Tags: Coronavirus | Health Topics | hand | sanitizer | poisoning | alcohol | kids

Hand Sanitizer Poisoning Calls Jump 70 Percent

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By    |   Tuesday, 04 August 2020 04:14 PM

New data from the American Association of Poison Control Centers (AAPCC) reveals the number of calls concerning hand sanitizer products increased by an incredible 70% between Jan. 1 and Aug. 2 of this year. Sadly, more than 12,000 of the new cases involved children age 5 or younger.

While no deaths were reported in the AAPCC data, according to Newsweek, 8 people have died in the U.S. after consuming hand sanitizers contaminated with methanol.

According the Centers for Disease Control and Prevention, methanol, also known as wood alcohol, can be toxic if ingested or absorbed through the skin. The Food and Drug Administration has compiled an updated list of recalls for the potentially toxic hand sanitizers.

According to Fast Company, AAPCC said that improper use of disinfectants and bleach also spiked a rise in calls to their centers. Their data system shows a 58% rise during this time period for calls involving disinfectants and a 38% rise for inquiries regarding bleach products. Here again, calls involving children were higher than those involving adults aged 40-59 years of age.

Chlorine bleach is a powerful cleaner that is very effective in killing germs like viruses, bacteria, and fungi. But it is also one of the most toxic chemicals found in homes. When you use bleach to clean surfaces, it leaves a residue that travels into your home's air that you breathe, affecting your lungs and is also absorbed through your skin, says Ellen Kamhi, PhD, author of The Natural Medicine Chest.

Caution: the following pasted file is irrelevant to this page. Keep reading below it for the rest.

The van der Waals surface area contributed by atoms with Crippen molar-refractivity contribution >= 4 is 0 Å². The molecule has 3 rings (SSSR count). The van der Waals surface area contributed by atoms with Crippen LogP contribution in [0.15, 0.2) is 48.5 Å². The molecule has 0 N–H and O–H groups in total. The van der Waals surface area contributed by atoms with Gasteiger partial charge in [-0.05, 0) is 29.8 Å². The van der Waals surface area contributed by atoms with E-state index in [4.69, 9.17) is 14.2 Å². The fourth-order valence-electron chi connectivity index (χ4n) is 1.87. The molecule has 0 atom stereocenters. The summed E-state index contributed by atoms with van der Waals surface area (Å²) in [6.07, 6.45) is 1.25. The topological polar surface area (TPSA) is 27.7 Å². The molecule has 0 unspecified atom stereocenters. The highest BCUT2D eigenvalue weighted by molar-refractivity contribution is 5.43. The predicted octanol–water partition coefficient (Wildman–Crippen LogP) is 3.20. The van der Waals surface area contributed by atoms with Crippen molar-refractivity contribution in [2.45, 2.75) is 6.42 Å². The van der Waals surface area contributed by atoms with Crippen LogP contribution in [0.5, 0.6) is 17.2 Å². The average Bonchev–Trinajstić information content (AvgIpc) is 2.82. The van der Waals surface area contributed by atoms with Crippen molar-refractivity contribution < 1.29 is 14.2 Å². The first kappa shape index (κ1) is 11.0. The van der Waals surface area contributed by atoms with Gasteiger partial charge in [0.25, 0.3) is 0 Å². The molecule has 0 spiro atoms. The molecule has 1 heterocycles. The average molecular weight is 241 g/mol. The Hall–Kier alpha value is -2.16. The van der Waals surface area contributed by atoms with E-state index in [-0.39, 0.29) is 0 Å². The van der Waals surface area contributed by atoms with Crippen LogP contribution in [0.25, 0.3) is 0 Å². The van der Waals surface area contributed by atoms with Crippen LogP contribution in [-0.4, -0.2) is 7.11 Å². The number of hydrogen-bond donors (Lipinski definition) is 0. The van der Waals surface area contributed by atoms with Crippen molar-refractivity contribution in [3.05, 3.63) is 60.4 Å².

"Chlorine is extremely dangerous and was used during World War I as a choking agent," she told Newsmax.

The active ingredient in bleach, sodium hypochlorite, is incredible corrosive and capable of causing irritation, pain, and blistering if it comes into contact with your skin. It is also potentially dangerous when inhaled.

The Environmental Working Group has published a list of safe and effective cleaners to fight the coronavirus.

The AAPCC recommends people read labels carefully before using any of these products and store them high and out of children's reach.

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New data from the American Association of Poison Control Centers (AAPCC) reveals the number of calls concerning hand sanitizer products increased by an incredible 70% between Jan. 1 and Aug. 2 of this year.
hand, sanitizer, poisoning, alcohol, kids, death, pandemic, covid-19
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2020-14-04
Tuesday, 04 August 2020 04:14 PM
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